"Once upon a time, our problem was guilt: the feeling that you have made a mistake, with reference to something forbidden. This was felt as a stain on one's character. Ehrenberg suggests the dichotomy of the forbidden and the allowed has been replaced with an axis of the possible and the impossible. The question that hovers over your character is no longer that of how good you are, but of how capable you are, where capacity is measured in something like kilowatt hours—the raw capacity to make things happen. With this shift comes a new pathology. The affliction of guilt has given way to weariness—weariness with the vague and unending project of having to become one's fullest self. We call this depression."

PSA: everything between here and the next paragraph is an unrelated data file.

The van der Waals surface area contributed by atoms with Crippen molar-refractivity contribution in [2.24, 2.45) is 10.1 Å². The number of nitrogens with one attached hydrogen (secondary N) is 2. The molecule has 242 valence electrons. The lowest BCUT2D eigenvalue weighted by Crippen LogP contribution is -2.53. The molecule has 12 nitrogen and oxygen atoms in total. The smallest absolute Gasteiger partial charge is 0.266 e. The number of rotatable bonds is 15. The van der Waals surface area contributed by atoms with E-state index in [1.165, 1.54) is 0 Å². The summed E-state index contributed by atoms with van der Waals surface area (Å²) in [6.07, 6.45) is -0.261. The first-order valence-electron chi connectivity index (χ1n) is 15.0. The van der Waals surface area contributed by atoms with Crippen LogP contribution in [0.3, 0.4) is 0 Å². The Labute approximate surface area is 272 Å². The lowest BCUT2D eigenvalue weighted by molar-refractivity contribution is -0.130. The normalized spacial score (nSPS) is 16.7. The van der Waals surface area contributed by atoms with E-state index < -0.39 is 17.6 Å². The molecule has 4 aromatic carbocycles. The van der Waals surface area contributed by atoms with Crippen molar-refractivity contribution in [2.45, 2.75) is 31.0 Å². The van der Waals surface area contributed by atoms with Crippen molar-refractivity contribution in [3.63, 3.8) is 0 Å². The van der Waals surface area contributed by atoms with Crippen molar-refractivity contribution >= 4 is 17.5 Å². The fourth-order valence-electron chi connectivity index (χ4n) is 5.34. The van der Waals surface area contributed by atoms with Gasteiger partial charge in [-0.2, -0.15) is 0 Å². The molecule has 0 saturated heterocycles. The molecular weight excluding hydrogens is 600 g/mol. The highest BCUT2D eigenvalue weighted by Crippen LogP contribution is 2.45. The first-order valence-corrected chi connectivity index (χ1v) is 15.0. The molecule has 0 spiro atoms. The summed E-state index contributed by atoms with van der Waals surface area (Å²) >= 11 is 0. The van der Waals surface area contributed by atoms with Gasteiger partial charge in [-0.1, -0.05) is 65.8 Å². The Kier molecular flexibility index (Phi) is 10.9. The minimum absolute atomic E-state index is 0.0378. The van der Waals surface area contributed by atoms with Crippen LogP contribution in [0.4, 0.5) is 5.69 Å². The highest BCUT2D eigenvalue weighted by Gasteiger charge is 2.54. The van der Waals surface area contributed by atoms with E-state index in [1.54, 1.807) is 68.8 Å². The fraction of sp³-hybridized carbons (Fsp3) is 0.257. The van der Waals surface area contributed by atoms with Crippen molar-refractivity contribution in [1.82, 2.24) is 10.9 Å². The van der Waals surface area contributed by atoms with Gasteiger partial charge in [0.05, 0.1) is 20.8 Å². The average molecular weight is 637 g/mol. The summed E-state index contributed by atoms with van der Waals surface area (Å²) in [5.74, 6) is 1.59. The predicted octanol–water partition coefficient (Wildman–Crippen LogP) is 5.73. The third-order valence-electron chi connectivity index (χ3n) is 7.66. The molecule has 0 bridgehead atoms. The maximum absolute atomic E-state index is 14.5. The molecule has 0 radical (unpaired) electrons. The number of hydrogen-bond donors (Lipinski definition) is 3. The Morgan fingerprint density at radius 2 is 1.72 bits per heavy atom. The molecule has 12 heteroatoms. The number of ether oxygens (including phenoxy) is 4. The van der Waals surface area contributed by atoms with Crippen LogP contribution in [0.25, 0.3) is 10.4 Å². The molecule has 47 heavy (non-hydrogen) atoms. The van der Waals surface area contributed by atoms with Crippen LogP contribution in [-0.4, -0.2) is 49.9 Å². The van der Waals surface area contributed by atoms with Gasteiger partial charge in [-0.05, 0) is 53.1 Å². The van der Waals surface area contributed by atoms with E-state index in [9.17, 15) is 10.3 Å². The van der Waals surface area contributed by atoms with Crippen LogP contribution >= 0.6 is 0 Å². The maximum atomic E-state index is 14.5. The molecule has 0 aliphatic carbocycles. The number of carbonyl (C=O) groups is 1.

— Matthew Crawford, The World Beyond Your Head, 165
This quote hit home recently, and it fits quite nicely with the thrust of Anti-Psalm 23. Crawford here is not denying, or even questioning, the reality of clinical depression. Rather, he is noting that as modernity has moved away from shared conceptions of the True, Good, and Beautiful, we have replaced existential guilt with experiential weariness. Our chief worry is no longer guilt, but possibility. And we are exhausted by the unending project of having to become our best and fullest self. We experience this weariness as depression.
We can never be enough. We were never meant to be.